The revolt in Syria offers great opportunities, humanitarian and geo-political. Western states should quickly and robustly seize the moment to dispatch strongman Bashar al-Assad and his accomplices. Many benefits will follow when they reach their appointed dustbin of history.
Syrians pulling down pictures of al-Assads, Bashar (left) and his father Hafez.
But Bashar's main role internationally is serving as Tehran's premier ally. Despite Westerners usually seeing the Syrian-Iranian alliance as a flimsy marriage of convenience, it has lasted over thirty years, enduring shifts in personnel and circumstances, due to what Jubin Goodarzi in 2006 called the two parties' "broader, long-term strategic concerns derived from their national security priorities."
The Syrian intifada has already weakened the Iranian-led "resistance bloc" by exacerbating political distancing Tehran from Assad and fomenting divisions in the Iranian leadership. Syrian protesters are burning the Iranian flag; were (Sunni) Islamists to take power in Damascus they would terminate the Iranian connection, seriously impairing the mullah's grandiose ambitions.
Kurds protesting for citizenship in Qamishli, Syria, in April 2011.
Turmoil in Syria offers relief for Lebanon, which has been under the Syrian thumb since 1976. Similarly, a distracted Damascus permits Israeli strategists, at least temporarily, to focus attention on the country's many other foreign problems.
Domestic: In a smug interview discussing developments in Tunisia and Egypt, and just weeks before his own country erupted on March 15, Bashar al-Assad explained the misery also facing his own subjects: "Whenever you have an uprising, it is self-evident that to say that you have anger [which] feeds on desperation."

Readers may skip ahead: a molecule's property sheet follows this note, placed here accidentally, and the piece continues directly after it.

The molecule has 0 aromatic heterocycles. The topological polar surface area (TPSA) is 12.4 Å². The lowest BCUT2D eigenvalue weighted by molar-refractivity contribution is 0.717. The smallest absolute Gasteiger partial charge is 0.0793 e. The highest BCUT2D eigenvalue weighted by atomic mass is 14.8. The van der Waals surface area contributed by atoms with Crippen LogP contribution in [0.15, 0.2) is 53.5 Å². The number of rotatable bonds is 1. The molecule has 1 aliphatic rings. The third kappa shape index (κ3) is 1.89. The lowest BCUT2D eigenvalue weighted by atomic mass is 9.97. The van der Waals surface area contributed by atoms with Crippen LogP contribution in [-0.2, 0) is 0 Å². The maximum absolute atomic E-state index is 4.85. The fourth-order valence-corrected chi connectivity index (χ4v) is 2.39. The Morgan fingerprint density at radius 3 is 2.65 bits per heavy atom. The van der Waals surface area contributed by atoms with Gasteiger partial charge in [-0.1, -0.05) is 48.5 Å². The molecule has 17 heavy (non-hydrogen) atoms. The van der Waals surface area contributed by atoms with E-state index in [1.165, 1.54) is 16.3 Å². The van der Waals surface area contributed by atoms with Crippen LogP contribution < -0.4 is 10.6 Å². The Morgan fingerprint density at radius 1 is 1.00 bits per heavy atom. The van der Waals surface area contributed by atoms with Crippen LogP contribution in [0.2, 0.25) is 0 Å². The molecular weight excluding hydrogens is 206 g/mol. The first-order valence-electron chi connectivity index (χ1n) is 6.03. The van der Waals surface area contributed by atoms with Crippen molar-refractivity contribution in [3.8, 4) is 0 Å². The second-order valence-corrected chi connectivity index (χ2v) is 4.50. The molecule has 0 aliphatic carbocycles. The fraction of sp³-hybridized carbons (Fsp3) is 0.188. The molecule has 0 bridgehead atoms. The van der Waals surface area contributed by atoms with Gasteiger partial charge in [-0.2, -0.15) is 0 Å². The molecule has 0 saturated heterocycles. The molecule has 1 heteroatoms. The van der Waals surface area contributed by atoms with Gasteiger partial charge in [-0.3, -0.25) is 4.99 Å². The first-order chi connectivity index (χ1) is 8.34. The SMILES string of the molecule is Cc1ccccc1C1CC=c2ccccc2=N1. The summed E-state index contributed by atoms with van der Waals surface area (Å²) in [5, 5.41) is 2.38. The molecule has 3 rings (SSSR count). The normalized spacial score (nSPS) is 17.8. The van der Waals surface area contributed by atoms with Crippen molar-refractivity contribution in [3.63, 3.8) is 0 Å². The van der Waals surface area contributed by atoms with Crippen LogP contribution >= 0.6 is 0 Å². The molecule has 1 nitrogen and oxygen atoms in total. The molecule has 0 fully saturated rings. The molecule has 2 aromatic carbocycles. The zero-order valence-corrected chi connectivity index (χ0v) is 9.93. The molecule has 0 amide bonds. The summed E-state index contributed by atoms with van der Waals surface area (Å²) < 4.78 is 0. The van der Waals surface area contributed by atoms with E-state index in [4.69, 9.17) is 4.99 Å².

The word desperation nicely summarizes the Syrian people's lot; since 1970, the Assad dynasty has dominated Syria with a Stalinist fist only slightly less oppressive than that of Saddam Hussein in Iraq. Poverty, expropriation, corruption, stasis, oppression, fear, isolation, Islamism, torture, and massacre are the hallmarks of Assad rule.
Vogue's puff-piece on the wife of Bashar al-Assad in its March 2011 issue.
One potential danger resulting from regime change must be noted. Expect not a relatively gentle coup d'état as in Tunisia or Egypt but a thorough-going revolution directed not only against the Assad clan but also the Alawi community from which it comes. Alawis, a secretive post-Islamic sect making up about one-eighth of the Syrian population, have dominated the government since 1966, arousing deep hostility among the majority Sunnis. Sunnis carry out the intifada and Alawis do the dirty work of repressing and killing them. This tension could fuel a bloodbath and even civil war, possibilities that outside powers must recognize and prepare for.
As impasse persists in Syria, with protesters filling the streets and the regime killing them, Western policy can make a decisive difference. Steven Coll of the New Yorker is right that "The time for hopeful bargaining with Assad has passed." Time has come to brush aside fears of instability for, as analyst Lee Smith rightly observes, "It can't get any worse than the Assads' regime." Time has come to push Bashar from power, to protect innocent Alawis, and to deal with "the devil we don't know."
Mr. Pipes, director of the Middle East Forum and Taube distinguished visiting fellow at the Hoover Institution, is the author of three books on Syria.
May 24, 2011 update: For additional thoughts that could not fit into this column, see my weblog entry, "More on Regime Change in Syria."